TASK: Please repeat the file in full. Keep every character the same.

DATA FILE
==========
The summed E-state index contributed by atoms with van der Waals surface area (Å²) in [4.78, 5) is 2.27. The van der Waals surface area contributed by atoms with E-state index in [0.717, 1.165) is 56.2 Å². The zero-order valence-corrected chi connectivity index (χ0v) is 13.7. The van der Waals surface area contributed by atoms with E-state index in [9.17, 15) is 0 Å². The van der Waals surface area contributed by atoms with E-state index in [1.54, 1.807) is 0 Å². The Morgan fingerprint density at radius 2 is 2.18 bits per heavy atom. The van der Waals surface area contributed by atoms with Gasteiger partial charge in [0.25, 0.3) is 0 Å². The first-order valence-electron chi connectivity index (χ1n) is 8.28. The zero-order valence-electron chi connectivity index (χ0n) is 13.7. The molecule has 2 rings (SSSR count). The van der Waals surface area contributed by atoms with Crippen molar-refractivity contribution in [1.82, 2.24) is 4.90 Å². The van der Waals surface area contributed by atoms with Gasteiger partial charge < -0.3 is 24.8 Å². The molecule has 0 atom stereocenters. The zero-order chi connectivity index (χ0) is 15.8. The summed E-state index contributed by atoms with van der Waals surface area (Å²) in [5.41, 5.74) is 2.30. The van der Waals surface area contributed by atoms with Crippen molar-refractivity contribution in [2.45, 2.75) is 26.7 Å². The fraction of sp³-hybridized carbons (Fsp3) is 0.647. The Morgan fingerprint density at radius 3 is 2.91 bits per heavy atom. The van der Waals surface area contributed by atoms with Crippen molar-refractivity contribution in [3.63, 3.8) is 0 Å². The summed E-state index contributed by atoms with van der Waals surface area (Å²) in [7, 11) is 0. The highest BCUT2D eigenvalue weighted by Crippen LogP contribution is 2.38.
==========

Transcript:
The summed E-state index contributed by atoms with van der Waals surface area (Å²) in [4.78, 5) is 2.27. The van der Waals surface area contributed by atoms with E-state index in [0.717, 1.165) is 56.2 Å². The zero-order valence-corrected chi connectivity index (χ0v) is 13.7. The van der Waals surface area contributed by atoms with E-state index in [9.17, 15) is 0 Å². The van der Waals surface area contributed by atoms with E-state index in [1.54, 1.807) is 0 Å². The Morgan fingerprint density at radius 2 is 2.18 bits per heavy atom. The van der Waals surface area contributed by atoms with Gasteiger partial charge in [0.25, 0.3) is 0 Å². The first-order valence-electron chi connectivity index (χ1n) is 8.28. The zero-order valence-electron chi connectivity index (χ0n) is 13.7. The molecule has 2 rings (SSSR count). The van der Waals surface area contributed by atoms with Crippen molar-refractivity contribution in [1.82, 2.24) is 4.90 Å². The van der Waals surface area contributed by atoms with Gasteiger partial charge < -0.3 is 24.8 Å². The molecule has 0 atom stereocenters. The zero-order chi connectivity index (χ0) is 15.8. The summed E-state index contributed by atoms with van der Waals surface area (Å²) in [5.41, 5.74) is 2.30. The van der Waals surface area contributed by atoms with Crippen molar-refractivity contribution in [2.45, 2.75) is 26.7 Å². The fraction of sp³-hybridized carbons (Fsp3) is 0.647. The Morgan fingerprint density at radius 3 is 2.91 bits per heavy atom. The van der Waals surface area contributed by atoms with Crippen molar-refractivity contribution in [3.63, 3.8) is 0 Å². The summed E-state index contributed by atoms with van der Waals surface area (Å²) in [7, 11) is 0. The highest BCUT2D eigenvalue weighted by Crippen LogP contribution is 2.38.